Spirituality

Reconciling Culture and Religion

 

 

 

 

 

 

 

 

 

 

 

 

 

 

 

 

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Spirituality

Specifically Vague

Two blogs in one day!! I think this is a first.

I just finished the introduction to a book that a fellow-blogger recommended (her blog is excellent: http://lightenough.wordpress.com/) and I am really very excited about it! I anticipate lots of blog-fodder from this one. 🙂 It is called Four Views on Salvation in a Pluralistic World. Four essayists present their theologies, the others respond, and then the original essayists get to respond to the responses. Got all that? It sounds like the views presented range from strict and literal adherence to scripture (salvation is through Christ and only Christ and Christians must evangelize) to broad and inclusive theology where everyone gets a golden ticket.

It’s got me thinking about where I stand (again) and I’ve decided to make this a small blog project. Below is my current and extremely brief stance on salvation insofar as I actually know what I believe. After I’ve finished reading the book, I will re-post it and let you know if my opinion has changed.

I believe in the divinity of Jesus. I believe that he removed the obstacles between us and God; that because he came, we can hope for ultimate peace. HOWEVER, I also believe that loving “…the Lord your God with all your heart and with all your soul and with all your mind and with all your strength”, and loving”…your neighbor as yourself.” (Mark 12:30-31) is entirely possible without knowing Jesus and God the same way I do. Even the more specific verses that indicate that Jesus is the only way to God don’t specify every single way in which someone can come to Jesus. Although I have more research to do, I also am leaning toward the view that Jesus’ death on the cross was retroactive. In other words, those that died before Christ could still come to God through him.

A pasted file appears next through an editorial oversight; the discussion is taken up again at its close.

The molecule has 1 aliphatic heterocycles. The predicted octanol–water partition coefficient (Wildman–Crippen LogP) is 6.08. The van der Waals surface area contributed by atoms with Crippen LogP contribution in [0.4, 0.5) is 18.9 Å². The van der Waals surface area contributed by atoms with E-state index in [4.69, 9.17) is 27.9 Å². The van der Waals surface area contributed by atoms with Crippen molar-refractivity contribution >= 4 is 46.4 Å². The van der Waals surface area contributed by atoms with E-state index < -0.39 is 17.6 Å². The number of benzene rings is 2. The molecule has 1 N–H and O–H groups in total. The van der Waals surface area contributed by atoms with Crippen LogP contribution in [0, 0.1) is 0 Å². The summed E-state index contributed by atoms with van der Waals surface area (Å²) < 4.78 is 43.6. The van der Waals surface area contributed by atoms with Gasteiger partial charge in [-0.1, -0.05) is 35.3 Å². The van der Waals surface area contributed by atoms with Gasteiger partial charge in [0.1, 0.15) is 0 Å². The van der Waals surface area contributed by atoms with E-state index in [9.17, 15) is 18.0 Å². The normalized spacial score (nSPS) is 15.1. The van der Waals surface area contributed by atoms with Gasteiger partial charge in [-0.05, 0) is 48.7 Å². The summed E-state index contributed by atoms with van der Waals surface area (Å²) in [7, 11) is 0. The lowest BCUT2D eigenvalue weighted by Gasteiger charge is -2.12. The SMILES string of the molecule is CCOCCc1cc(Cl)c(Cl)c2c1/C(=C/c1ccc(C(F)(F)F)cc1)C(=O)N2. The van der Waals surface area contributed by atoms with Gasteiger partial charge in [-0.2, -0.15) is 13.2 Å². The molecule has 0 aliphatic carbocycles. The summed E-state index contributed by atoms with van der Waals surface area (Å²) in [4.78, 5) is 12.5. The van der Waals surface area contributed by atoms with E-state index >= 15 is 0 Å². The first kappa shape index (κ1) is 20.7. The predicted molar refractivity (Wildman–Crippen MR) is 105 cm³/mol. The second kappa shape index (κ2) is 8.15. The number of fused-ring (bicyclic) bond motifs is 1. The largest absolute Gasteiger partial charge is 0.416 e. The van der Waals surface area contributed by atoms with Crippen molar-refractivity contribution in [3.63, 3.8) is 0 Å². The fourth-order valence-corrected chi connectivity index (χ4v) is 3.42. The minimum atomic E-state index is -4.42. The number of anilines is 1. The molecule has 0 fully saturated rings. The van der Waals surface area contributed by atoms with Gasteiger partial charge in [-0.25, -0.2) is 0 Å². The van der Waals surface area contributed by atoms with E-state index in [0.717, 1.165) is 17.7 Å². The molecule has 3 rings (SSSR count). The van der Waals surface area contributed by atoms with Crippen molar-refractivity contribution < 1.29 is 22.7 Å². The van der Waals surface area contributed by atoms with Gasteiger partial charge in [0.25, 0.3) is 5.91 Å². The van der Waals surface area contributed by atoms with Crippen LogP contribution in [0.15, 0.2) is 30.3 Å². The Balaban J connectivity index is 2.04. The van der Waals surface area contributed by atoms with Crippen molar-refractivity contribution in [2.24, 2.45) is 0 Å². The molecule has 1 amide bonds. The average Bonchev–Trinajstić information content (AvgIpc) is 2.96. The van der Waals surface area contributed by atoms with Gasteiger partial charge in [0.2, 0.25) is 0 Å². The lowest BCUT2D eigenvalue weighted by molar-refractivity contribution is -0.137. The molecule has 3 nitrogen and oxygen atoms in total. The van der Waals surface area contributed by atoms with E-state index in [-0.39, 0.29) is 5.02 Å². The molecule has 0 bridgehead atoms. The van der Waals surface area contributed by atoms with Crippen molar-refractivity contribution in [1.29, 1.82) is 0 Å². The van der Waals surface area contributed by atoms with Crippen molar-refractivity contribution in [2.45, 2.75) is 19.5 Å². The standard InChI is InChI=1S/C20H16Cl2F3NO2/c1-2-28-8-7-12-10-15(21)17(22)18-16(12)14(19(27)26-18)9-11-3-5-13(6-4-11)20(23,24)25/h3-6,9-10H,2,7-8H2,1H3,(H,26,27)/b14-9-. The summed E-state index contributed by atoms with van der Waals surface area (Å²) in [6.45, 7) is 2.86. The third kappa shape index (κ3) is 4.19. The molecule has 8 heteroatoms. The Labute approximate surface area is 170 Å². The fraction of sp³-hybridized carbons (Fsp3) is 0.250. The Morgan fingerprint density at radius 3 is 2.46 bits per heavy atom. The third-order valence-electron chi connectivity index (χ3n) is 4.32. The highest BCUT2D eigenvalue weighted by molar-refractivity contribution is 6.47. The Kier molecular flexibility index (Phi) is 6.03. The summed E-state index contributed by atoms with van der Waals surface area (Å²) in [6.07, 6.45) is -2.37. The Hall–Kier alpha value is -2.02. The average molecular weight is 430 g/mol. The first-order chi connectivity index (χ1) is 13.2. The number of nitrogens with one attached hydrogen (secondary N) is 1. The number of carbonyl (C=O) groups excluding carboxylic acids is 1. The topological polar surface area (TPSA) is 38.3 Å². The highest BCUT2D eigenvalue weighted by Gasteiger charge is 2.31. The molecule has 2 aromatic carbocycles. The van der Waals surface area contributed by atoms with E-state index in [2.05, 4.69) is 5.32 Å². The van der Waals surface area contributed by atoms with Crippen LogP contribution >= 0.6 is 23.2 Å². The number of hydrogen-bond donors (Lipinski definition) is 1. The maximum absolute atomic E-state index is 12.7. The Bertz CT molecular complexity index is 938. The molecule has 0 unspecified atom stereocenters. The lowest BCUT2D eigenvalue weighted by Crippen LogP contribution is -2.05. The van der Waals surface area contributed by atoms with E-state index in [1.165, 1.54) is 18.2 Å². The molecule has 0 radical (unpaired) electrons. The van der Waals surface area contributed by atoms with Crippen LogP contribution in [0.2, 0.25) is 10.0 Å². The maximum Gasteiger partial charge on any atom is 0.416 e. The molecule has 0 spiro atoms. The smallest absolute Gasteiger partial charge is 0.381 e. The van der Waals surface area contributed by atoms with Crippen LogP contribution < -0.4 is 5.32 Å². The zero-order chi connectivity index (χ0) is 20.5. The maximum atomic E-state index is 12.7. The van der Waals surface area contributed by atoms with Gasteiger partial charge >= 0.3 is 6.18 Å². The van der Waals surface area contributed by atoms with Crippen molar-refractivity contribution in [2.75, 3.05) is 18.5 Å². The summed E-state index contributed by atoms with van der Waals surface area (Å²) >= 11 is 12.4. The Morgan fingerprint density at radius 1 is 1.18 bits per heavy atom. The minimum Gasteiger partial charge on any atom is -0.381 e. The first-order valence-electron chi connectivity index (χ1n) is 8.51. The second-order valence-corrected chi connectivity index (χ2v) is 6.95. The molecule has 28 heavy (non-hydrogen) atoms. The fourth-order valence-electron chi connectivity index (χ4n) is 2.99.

There are lots of blanks there, I know. Hell, for example, is a topic I can’t even begin to touch right now. I’ll keep you posted!

 

 

Spirituality

Fumbled… and Humbled

This morning at church I volunteered to do the weekly prayer, lifting up the joys and concerns of the congregation. I wanted to share a reflection on Romans 15:13 during this prayer, but I wasn’t terribly prepared and fumbled through embarrassingly when I couldn’t read my own scribbles. The verse reads:

May the God of hope fill you with all joy and peace in believing, so that by the power of the Holy Spirit you may abound in hope.

When I read this a few weeks ago, I found myself trying to understand what it means to “…abound in hope.” People are always hoping for things. And often that hope, our anticipation and preparation for something, is a big part of what makes it exciting and fun. So we should be taking incredible joy from anticipating and preparing for our ultimate fulfillment in God.

After failing to deliver this little reflection, I sat back down and felt so disproportionately embarrassed that I could hardly pay attention to the rest of the service. I fidgeted and felt self-conscious. I knew it was ridiculous. It was done, and really no big deal at all, but I couldn’t seem to control my (very self-involved) response. Ironic, since the sermon today was about listening for God and making him your focus. 🙂

I hope (there’s that word again) that I can eventually overcome such feelings, but if nothing else, those kinds of mistakes are humbling. They make you less judgmental and generally kinder. I was a terribly critical kid. If I’m being honest, I was downright derisive sometimes. I’ve grown out of that, but I think we all still need the occasional reminder to consider the feelings of the people upon whom we animadvert. (Hah! Okay, I confess, I used the thesaurus for that word. But I’ve never heard it before and really wanted to use it! Means “to comment unfavorably or critically.” :))

Hope everyone has a great day!

Spirituality

Eternity and Identity